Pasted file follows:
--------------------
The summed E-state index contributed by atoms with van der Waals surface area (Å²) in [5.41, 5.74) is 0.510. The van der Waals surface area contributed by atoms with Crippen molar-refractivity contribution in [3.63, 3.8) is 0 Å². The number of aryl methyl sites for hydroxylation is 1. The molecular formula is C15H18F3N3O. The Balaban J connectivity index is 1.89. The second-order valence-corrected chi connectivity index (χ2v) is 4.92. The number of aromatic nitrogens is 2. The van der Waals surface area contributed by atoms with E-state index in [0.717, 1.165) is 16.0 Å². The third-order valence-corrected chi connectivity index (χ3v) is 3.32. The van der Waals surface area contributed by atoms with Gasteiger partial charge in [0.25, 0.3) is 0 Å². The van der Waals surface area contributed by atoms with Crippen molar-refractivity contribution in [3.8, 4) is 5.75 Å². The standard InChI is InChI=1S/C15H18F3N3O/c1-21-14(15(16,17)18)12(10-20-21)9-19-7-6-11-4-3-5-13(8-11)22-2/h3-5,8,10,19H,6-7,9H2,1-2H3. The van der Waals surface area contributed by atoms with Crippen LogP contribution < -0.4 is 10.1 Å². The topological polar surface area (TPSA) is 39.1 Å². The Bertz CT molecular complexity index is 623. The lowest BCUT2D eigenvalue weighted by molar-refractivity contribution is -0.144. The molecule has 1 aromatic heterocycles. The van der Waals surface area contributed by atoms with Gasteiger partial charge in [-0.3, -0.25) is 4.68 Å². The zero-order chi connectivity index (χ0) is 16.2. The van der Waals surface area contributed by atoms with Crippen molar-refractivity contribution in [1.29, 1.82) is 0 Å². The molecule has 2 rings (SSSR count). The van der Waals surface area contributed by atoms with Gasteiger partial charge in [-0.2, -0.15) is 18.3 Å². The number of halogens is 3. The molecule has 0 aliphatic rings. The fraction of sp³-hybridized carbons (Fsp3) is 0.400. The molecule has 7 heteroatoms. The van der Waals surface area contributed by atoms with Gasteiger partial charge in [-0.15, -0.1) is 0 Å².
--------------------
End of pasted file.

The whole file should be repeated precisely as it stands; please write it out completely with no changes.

The summed E-state index contributed by atoms with van der Waals surface area (Å²) in [5.41, 5.74) is 0.510. The van der Waals surface area contributed by atoms with Crippen molar-refractivity contribution in [3.63, 3.8) is 0 Å². The number of aryl methyl sites for hydroxylation is 1. The molecular formula is C15H18F3N3O. The Balaban J connectivity index is 1.89. The second-order valence-corrected chi connectivity index (χ2v) is 4.92. The number of aromatic nitrogens is 2. The van der Waals surface area contributed by atoms with E-state index in [0.717, 1.165) is 16.0 Å². The third-order valence-corrected chi connectivity index (χ3v) is 3.32. The van der Waals surface area contributed by atoms with Gasteiger partial charge in [0.25, 0.3) is 0 Å². The van der Waals surface area contributed by atoms with Crippen molar-refractivity contribution in [3.8, 4) is 5.75 Å². The standard InChI is InChI=1S/C15H18F3N3O/c1-21-14(15(16,17)18)12(10-20-21)9-19-7-6-11-4-3-5-13(8-11)22-2/h3-5,8,10,19H,6-7,9H2,1-2H3. The van der Waals surface area contributed by atoms with Crippen LogP contribution < -0.4 is 10.1 Å². The topological polar surface area (TPSA) is 39.1 Å². The Bertz CT molecular complexity index is 623. The lowest BCUT2D eigenvalue weighted by molar-refractivity contribution is -0.144. The molecule has 1 aromatic heterocycles. The van der Waals surface area contributed by atoms with Gasteiger partial charge in [-0.3, -0.25) is 4.68 Å². The zero-order chi connectivity index (χ0) is 16.2. The van der Waals surface area contributed by atoms with Crippen molar-refractivity contribution in [1.29, 1.82) is 0 Å². The molecule has 2 rings (SSSR count). The van der Waals surface area contributed by atoms with Gasteiger partial charge in [-0.2, -0.15) is 18.3 Å². The number of halogens is 3. The molecule has 0 aliphatic rings. The fraction of sp³-hybridized carbons (Fsp3) is 0.400. The molecule has 7 heteroatoms. The van der Waals surface area contributed by atoms with Gasteiger partial charge in [-0.15, -0.1) is 0 Å².